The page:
Why Design an Inclusive Office?​

June 7, 2024 thehrobserver-hrobserver-inclusiveoffice

Designing an inclusive workplace not only attracts high-quality talent from diverse backgrounds but also fosters innovation and objective decision-making by challenging unconscious biases.

While managing a heterogeneous team is more complex, businesses should prioritise inclusivity at all levels, from leadership to entry-level roles, say experts in the field. Implementing cultural training and unbiased recruitment practices is part of it that helps create a genuinely impactful and diverse organisational culture; but also designing an inclusive office.

“Designing an inclusive workplace has several merits. It brings in high-quality talent from different backgrounds. A diverse way of thinking and problem-solving in employees fosters innovative ideas across the board,” said Nikhil Nanda, Director of Innovations Group, to The HR Observer.

People from similar backgrounds often tend to have unconscious biases. That is why, building a heterogeneous team ensures these biases are challenged, making decision-making more factual and objective.

“Simple changes like having your recruitment ads feature individuals from diverse backgrounds can have a big impact too. Moreover, using tech and AI in recruitment can also remove some of the hiring biases that humans may have,” Nanda added.

A study by Business Name Generator (BNG) reveals that the UAE, a business hub, has employees averaging 52.6 paid work hours per week. This means that workers in the Emirates spend roughly 10.52 hours a day at their jobs, accounting for nearly 44% of their time.

“It is important to meticulously analyse the workspace, comprehend the responsibilities of the employees, and design furniture tailored to fit their needs and budget,” said Irfan Mohammed Ali, General Manager of Centro Mobili, an expert in office design. Ali explains that to design an inclusive office, they ask: “Is this the most suitable solution for those working in this room or at this workstation?”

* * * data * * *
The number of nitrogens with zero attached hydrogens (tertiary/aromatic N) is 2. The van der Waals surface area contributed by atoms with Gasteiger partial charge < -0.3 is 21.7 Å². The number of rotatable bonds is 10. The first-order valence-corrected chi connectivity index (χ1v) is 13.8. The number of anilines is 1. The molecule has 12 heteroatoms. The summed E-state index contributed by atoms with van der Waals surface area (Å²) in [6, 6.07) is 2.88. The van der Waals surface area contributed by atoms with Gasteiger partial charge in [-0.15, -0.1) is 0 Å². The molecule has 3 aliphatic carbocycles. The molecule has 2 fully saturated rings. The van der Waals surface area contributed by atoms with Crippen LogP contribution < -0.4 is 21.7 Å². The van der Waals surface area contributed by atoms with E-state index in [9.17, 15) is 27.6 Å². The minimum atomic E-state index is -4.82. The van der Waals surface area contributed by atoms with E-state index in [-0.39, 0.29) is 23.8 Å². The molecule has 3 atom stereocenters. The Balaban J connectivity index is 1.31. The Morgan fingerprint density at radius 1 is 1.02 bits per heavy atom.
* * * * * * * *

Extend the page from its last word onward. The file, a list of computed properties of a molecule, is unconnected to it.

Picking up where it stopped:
Handling a heterogeneous team is tougher than managing a team of like-minded people. Instead of viewing inclusivity as a good-to-have feature in the HR handbook, businesses should focus on making a real impact, which includes being inclusive from the leadership level to blue-collar roles in the organisation.

Providing cultural training during employee onboarding can make employees more aware and sensitive, expert say, that is while ensuring that the office itself is inclusive and encouraging.

Shwan Alhashimi, Managing Director and Founder of Archiplexus, said that an inclusive environment prioritises accessibility, diversity, equity, and emotional intelligence for all individuals, regardless of their background, abilities, or needs. Inclusivity is an intrinsic part of the design process.

At the heart of every inclusive design is accessibility, ensuring that physical spaces are navigable for individuals with disabilities through features like ramps, lifts, and accessible restroom facilities.

Alhashimi explains that companies can enhance accessibility by incorporating state-of-the-art technology, making every element within the space as user-friendly as possible. Promoting fairness and equal opportunities for all, regardless of background, is another cornerstone of inclusive design.

“By embedding inclusivity into the design process from the beginning, businesses can create environments that foster creativity, collaboration, and well-being for all individuals,” he added.

Companies can use advanced design methodologies to dismantle systemic barriers, ensuring equitable access and participation, Alhashimi explains. Their approach shoud incorporate emotional intelligence to address individuals’ psychological needs, fostering environments where everyone can thrive, he adds.

Achieving true inclusivity, Alhashimi adds, requires a proactive approach, consulting diverse stakeholders to identify barriers and develop comprehensive solutions, guided by standards like the WELL Building Standard for healthier environments.

“Inclusivity is not confined to office spaces but extends to architecture, interior design, landscape, and urban environments. The journey to and from the office is an integral part of one’s daily life,” he added.


The HR Observer

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